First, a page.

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Everything You Didn’t Know About ‘Twilight’

The opinions expressed in this article are the writer’s own and do not reflect the views of Her Campus.
This article is written by a student writer from the Her Campus at Kenyon chapter.

Everyone normal loves Twilight. What’s not to love, right? Angsty emo pale teen meets another angsty emo pale teen (or so he would have us believe) and the rest is history. He was a vampire, she was fresh meat, can I make it any more obvious? The release of the first movie in 2008 after the publication of the first book in 2005 set the world ablaze—truly a cultural reset. Bella was the 2000s. Edward was the Y2K it-boy. Again, what’s not to love? 

Stephenie Meyer, that sneaky girl, hid some little freaky Easter eggs for us fans in her hit series. They are some really weird Easter eggs, guys. Hold on tight, spider monkey — we’re in for a wild ride. 

For some context, Stephenie Meyer wrote the Twilight series beginning in 2005 with the first Twilight book, when the story idea came to her in a dream (classic). She imagined a sparkly boy and a normal human girl talking in a meadow. Honestly, respect. She really committed to the bit and made her dream come true. The last book in the series was written in 2008, so she was churning these bad boys out. 

Also, she’s Mormon. That wouldn’t normally be important, but she really made it everyone else’s business. This leads me to my first point — the entire series is a metaphor for a non-believer turning to the church of Latter-day Saints. Think about it: an independent young girl (who feels lost, awkward, and out of place in a contemporary world) meets a clan of very white, controlled, virtuous, and beautiful vampires. These vampires, who are supposedly better than all the other ones because they’ve chosen a more “enlightened” path of immortal existence by not eating humans, are in contrast with the Volturi, who, according to John Granger, seem to be a “thinly disguised Roman Catholic Church, the ‘Whore of Babylon’ to Joseph Smith, Jr., and his nineteenth-century followers.”

Bella is led from her wayward life by Edward, a respectful yet stalker-ish immortal teen from the early 1900s, and into the warm arms of a family that has chosen to follow a more elevated lifestyle than their immoral counterparts. One member of this family, Rosalie, has a particularly pertinent past. Rosalie’s main character development rolls around when she’s trying to convince Bella to stay human so that she can pursue the dreams that were so brutally stolen from Rosalie—a family. A deeper look into Rosalie’s character reveals that she is crucial to Meyer’s attempt to weave Mormonism into Twilight. She was born in Rochester, which just happens to be the birthplace of Joseph Smith, the founding father of American Mormonism. Rochester is where Smith found the golden plates that would come to form the basis of the LDS church; this spot is a sort of Mecca for Mormons in that it’s a highly valuable location to the faith, a touchstone of the foundation of the Mormon Church. Conveniently, Rochester is known for being overcast and gloomy—a perfect place for the Cullens to return to when they exhaust other sunless towns.

There are a ton of other hidden nuggets that are buried to entrench Mormonism in the Twilight universe. Do your own research, come to your own conclusions, and let me know what you come up with, dear reader. I’m curious to see where you land on this.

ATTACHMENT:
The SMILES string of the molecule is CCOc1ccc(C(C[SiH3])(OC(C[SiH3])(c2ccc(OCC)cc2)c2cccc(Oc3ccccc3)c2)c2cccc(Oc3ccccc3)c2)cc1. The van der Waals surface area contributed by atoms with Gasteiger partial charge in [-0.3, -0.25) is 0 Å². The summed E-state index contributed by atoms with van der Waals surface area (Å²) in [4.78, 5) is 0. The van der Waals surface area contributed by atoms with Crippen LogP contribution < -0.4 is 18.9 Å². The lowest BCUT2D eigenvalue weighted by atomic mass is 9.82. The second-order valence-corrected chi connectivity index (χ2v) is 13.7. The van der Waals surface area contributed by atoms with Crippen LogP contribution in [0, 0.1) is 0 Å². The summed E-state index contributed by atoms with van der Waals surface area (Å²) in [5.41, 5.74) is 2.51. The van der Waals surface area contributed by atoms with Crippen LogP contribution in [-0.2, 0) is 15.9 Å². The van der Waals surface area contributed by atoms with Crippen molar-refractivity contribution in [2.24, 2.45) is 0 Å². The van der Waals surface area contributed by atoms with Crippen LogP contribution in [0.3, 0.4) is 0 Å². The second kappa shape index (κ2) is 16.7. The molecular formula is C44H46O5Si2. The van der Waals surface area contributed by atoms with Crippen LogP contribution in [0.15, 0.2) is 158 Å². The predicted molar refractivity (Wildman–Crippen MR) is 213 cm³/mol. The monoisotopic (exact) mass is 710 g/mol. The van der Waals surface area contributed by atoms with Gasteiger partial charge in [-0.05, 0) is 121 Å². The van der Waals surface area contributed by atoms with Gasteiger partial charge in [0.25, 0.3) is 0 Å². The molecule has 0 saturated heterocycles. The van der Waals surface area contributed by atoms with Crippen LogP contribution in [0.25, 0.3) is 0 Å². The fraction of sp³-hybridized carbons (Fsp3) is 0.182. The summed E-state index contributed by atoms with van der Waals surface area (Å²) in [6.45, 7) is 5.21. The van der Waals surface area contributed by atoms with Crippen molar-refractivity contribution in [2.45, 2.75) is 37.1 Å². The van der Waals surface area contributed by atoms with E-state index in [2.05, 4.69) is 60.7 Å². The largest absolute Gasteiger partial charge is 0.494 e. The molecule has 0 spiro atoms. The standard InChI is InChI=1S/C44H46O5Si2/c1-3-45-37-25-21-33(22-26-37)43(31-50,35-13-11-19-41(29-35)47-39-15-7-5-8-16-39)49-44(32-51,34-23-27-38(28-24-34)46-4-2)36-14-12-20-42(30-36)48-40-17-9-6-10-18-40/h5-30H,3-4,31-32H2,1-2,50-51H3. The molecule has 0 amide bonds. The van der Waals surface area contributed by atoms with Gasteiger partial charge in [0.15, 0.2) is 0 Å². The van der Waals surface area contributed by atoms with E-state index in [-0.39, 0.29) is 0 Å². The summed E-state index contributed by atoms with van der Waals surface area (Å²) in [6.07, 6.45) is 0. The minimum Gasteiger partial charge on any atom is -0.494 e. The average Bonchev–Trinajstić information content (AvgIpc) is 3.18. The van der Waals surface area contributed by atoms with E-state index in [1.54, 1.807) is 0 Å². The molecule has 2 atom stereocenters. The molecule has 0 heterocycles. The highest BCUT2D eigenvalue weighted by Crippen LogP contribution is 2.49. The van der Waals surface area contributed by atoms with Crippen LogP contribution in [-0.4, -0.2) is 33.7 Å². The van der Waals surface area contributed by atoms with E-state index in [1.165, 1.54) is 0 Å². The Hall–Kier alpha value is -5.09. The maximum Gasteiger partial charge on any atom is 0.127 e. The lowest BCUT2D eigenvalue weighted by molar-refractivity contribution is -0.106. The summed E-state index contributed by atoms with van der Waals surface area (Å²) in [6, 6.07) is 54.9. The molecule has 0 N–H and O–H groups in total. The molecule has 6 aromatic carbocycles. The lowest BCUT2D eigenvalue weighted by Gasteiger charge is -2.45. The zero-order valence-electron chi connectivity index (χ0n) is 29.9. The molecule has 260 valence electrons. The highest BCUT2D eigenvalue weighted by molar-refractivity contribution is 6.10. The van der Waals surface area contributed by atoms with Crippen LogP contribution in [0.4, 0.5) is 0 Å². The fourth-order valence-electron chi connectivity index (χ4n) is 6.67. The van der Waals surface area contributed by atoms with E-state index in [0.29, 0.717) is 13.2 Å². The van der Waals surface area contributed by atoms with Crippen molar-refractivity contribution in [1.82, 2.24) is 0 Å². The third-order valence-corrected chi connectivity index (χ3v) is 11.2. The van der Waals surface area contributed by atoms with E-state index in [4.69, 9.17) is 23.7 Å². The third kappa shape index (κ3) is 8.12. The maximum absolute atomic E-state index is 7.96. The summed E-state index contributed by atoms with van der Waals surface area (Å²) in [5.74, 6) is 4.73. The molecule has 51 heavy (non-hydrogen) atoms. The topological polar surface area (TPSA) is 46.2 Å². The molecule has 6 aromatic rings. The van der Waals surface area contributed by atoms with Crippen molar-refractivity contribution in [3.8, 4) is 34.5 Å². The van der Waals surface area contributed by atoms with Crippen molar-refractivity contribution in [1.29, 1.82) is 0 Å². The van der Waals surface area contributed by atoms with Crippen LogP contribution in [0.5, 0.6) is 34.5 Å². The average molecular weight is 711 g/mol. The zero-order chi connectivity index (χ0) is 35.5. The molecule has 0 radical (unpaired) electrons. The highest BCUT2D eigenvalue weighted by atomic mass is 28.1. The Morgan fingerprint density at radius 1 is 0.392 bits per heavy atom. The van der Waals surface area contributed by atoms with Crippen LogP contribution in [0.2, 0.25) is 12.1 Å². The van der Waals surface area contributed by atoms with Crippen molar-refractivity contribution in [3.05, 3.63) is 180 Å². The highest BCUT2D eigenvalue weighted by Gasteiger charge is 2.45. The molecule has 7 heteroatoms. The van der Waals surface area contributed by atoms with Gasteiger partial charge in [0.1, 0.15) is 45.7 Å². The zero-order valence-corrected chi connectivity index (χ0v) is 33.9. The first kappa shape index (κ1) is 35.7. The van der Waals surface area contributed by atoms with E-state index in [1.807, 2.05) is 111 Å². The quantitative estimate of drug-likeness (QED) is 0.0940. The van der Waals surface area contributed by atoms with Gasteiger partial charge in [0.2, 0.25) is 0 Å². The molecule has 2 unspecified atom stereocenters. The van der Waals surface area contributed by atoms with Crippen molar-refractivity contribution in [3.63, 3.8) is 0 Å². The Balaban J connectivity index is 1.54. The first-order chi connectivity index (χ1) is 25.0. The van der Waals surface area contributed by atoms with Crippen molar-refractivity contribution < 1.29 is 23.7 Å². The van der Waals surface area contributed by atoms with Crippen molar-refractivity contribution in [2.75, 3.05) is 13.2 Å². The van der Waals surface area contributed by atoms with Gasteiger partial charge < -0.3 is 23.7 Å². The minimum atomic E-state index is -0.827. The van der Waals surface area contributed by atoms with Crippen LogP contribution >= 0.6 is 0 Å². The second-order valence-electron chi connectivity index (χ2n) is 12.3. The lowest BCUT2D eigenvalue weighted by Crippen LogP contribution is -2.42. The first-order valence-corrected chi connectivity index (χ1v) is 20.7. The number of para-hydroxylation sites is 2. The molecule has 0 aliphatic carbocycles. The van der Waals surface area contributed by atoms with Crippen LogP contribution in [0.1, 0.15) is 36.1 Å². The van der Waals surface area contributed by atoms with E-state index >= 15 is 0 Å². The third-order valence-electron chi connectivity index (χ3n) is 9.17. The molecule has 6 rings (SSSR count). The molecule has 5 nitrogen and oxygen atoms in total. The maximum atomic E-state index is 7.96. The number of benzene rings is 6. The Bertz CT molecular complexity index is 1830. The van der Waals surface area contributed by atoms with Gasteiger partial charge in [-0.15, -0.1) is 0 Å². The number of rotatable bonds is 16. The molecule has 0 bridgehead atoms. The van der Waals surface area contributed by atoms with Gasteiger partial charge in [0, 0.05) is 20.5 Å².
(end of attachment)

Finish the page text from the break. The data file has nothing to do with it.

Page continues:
The Twilight Saga Edward and Bella
Summit Entertainment

Aside from the direct connection to Mormonism, there’s a whole caboodle of interesting things going on under the surface. The purity culture values that are interwoven throughout the entire series are in some places painfully obvious, like when Edward won’t take Bella’s virginity until she marries him. The saga features this conflict on the basis that Edward taking Bella’s virginity (and therefore her humanity) would be like taking her soul. When did a woman’s sexuality become synonymous with her soul? Yikes. 

Also, I just have to mention it here. It’s really weird that werewolves were imprinting on children (I’m looking at you, Quil). Do y’all remember when Jacob drove to a park (a place notorious for being full of children) and tried to force an imprint on someone? I feel bad for Resume or Renaissance or whatever her name was. I’m not entirely sure what nefarious intentions were behind this artistic choice; nevertheless, this part of the books makes my stomach turn.

Meyer also happened to name a handful of the characters after her siblings and relatives, the most notable being Jacob, her brother. Stephenie, you dirty dog, naming one of the main love interests after your brother…To make it worse, there’s a myriad of theories that Twilight is a self-insert story, as in Meyer has imagined that she herself is Bella. Kind of awkward to write yourself as Bella and then use your own brother’s name for the moody, sexy, himbo werewolf. But what do I know? Clearly she did something right, because the success of the Twilight series earned her upwards of $40 million. 

Look, I grew up in a big Twilight household. When Breaking Dawn: Part 2 came out, my mom hosted a Bella-themed wine party at our house for all the neighborhood fanatics. The books were mandatory reading by age 13 to be a true member of the Sommer family. With that being said, I can recognize that the saga has some…interesting pitfalls. These aforementioned pitfalls won’t stop me from rewatching New Moon just for that one scene, y’all know what I’m talking about. There’s a possibility…

Elle Sommer

Kenyon '25

Elle Sommer is a junior at Kenyon pursuing an English degree (with concentrations in creative writing and Classics). When she's not writing for Her Campus, she can typically be found napping in a spot of sun somewhere (like a cat) or making her way through Louise Gluck's entire bibliography.